The light at the end of the tunnel

After forty-two tumultuous days of tour guide training, I am officially a tour guide. I am fully qualified to take up to 51 eager young things around continental Europe and bestow words of wisdom on them wherever they may go.

Definite freak out time, I say. I’m currently writing this on the ultra-fast Thalys train which is taking me from Paris to my European home, Dordrecht, in a shade over three hours. I haven’t said a word for an hour – that must be some sort of record. For the past six weeks, the only time I’ve been silent is when I was sleeping. And there wasn’t too much of that happening.

Our last few days of the training trip were a bit of a reward, it felt, for getting through the… I can’t think of a good word to describe the training trip. It was certainly the hardest I’ve ever worked in a job, constantly absorbing new information, getting precious little sleep, and wiping yourself out by pounding the pavements of thirty-seven different cities. In some ways it was like a reality TV show, other times it felt like school camp on steroids.

Suddenly you became obsessed with drinking and peeing. You would get thirsty all the time, so you need water. But drink too much water and you need to pee. Not on a coach you’re not though, and finding a clean, free toilet in any European city can be a challenge to say the least. All of these little problems became huge when all other decision-making had been taken away from you. We were drip-fed when we could eat, sleep, spiel, be back at the coach, drink alcohol and what we were to see in cities. Big Brother always seemed to be watching.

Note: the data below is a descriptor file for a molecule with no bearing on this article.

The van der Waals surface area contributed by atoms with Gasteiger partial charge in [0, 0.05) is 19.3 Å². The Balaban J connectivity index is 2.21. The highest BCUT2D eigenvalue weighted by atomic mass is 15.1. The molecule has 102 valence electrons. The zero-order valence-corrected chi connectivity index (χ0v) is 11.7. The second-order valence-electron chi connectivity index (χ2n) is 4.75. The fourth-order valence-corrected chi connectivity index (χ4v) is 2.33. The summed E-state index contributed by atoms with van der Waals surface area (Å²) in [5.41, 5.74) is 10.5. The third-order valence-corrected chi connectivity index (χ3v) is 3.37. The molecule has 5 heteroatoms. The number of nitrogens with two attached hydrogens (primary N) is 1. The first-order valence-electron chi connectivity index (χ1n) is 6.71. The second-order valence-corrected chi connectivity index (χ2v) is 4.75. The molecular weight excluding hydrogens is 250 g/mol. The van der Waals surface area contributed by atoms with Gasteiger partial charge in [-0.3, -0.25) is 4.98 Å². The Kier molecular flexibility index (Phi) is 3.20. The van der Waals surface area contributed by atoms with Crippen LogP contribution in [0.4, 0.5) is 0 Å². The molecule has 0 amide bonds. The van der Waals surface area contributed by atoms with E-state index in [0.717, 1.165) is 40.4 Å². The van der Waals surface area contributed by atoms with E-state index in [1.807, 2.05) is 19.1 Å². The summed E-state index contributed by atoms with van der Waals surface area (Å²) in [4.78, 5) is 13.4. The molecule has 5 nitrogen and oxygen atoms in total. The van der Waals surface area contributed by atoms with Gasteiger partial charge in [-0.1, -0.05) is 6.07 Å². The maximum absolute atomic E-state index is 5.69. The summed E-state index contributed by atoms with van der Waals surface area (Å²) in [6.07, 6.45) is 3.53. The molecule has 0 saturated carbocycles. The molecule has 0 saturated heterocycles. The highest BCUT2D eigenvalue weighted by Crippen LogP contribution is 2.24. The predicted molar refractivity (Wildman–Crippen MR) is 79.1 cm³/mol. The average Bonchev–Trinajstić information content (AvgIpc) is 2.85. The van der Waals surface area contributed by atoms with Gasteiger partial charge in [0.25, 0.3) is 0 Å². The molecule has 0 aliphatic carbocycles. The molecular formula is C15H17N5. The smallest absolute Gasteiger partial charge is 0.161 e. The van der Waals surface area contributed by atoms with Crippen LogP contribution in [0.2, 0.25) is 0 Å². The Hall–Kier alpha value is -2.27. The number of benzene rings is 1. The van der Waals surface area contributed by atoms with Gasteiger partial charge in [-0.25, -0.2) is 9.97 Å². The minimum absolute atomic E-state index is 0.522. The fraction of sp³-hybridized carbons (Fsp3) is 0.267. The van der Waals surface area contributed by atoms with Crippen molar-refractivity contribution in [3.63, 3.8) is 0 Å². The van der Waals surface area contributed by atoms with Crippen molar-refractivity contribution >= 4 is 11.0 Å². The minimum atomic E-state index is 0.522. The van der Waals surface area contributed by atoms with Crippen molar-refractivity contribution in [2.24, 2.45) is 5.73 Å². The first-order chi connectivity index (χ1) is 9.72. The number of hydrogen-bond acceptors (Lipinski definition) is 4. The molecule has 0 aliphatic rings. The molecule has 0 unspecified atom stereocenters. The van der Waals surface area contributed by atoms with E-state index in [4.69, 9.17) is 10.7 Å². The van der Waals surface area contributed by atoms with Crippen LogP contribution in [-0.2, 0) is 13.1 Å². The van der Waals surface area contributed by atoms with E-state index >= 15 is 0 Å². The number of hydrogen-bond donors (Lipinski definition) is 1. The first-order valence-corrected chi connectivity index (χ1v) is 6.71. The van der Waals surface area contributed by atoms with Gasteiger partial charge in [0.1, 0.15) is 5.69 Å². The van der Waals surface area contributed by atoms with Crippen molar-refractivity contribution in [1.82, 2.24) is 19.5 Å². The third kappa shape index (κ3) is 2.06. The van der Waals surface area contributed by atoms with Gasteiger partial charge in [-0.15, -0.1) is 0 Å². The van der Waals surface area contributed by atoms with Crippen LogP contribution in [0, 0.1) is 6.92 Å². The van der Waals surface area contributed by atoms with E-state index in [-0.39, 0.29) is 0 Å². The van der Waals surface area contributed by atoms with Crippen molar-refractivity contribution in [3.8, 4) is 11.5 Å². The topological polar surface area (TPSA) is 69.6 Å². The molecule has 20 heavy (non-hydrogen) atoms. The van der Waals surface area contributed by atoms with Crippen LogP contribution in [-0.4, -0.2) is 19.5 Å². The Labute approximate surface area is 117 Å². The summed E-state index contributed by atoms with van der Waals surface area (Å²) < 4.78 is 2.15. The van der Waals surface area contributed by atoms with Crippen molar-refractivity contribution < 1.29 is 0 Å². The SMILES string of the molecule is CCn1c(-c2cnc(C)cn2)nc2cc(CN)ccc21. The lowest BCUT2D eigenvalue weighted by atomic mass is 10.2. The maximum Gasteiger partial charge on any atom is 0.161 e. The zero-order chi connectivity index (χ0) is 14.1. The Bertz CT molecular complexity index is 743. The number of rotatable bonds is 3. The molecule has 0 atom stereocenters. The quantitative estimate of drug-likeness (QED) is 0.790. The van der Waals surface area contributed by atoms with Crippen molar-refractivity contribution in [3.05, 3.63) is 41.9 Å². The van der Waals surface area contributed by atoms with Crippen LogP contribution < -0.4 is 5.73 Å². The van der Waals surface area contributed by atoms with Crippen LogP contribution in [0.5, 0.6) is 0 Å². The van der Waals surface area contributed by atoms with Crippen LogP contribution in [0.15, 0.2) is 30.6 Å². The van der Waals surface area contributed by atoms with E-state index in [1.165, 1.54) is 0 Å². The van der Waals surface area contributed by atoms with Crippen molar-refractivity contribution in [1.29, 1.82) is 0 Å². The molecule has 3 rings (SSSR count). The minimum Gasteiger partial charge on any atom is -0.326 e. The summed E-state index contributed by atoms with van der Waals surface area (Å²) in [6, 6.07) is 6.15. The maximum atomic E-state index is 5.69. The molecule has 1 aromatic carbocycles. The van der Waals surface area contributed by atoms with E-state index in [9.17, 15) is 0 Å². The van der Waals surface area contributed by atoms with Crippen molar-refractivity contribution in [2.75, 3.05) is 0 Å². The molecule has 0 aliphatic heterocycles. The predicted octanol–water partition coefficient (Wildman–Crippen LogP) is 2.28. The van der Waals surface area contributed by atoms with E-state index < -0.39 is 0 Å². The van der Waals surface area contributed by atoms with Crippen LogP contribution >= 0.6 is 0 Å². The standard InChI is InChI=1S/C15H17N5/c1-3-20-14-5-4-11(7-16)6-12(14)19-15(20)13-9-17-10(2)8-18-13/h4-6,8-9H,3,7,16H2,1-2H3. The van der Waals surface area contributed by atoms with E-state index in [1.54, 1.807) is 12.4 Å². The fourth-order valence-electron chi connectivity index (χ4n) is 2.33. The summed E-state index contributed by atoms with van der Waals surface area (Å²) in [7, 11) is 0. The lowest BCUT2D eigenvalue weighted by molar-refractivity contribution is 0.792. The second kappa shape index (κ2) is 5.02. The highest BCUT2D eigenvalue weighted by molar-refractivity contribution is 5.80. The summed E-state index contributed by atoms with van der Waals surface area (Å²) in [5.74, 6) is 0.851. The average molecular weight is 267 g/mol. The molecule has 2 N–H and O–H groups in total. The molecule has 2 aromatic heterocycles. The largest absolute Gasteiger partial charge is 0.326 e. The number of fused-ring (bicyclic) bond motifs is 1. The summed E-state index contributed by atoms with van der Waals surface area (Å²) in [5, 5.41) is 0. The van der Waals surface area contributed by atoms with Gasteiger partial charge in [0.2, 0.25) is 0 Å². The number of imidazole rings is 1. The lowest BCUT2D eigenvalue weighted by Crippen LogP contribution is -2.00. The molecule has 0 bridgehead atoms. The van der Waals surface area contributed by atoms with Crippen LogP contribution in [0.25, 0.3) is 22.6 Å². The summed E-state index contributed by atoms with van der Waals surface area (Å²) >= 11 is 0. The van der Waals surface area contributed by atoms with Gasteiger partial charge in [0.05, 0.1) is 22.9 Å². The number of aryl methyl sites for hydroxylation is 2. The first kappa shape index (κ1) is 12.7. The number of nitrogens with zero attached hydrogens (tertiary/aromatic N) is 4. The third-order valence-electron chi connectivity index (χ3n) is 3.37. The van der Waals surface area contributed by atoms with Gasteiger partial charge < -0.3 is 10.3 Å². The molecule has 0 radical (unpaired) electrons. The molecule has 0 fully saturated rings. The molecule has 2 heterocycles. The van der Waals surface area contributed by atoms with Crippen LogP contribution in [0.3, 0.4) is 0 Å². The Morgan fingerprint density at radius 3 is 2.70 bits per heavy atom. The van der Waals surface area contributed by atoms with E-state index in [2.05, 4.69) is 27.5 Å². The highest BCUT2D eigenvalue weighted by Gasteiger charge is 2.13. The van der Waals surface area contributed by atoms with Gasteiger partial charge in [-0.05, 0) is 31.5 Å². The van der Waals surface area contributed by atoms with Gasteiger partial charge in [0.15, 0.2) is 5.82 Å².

In the last few days of the training trip, we were based in the Swiss Alps, in the tiny town of Lauterbrunnen. Here we caught the train to the ‘Top of Europe’, Jungfraujoch. We were given the royal treatment, having our own personal guide and fancy three-course meal at 3.4km up in the sky. The views outside were breathtaking, we were so high up that the train has to stop a couple of times for passengers to acclimatise to the altitude. The second part of the journey even takes you up the middle of the mountain, it just makes you look around and think, ‘how the hell did they do this all the way back in 1912?’ And we thought the Burnley Tunnel was hard.

Other than Jungfraujoch, we visited Trummelbach Falls (where twenty thousand litres of water fall every second), I successfully completed a high ropes and ziplines course, and we ate so much fondue and rosti that a couple of trainees made themselves physically ill from overeating.

It was a good end to a crazy month and a half, standing up on the top of Europe and taking it all in. In a few days I’m on my own from Munich to Paris, a thirteen-hour hard slog of a day. I literally am bouncing with excitement… here we go!

One Response to The light at the end of the tunnel

  1. Magpie Groupie May 10, 2011 at 1:46 PM #

    Well done Cait on getting through the hard slog of training. Am very proud and wish I could have a seat on one of your coaches( don't worry, I know I am way over the age limit!)

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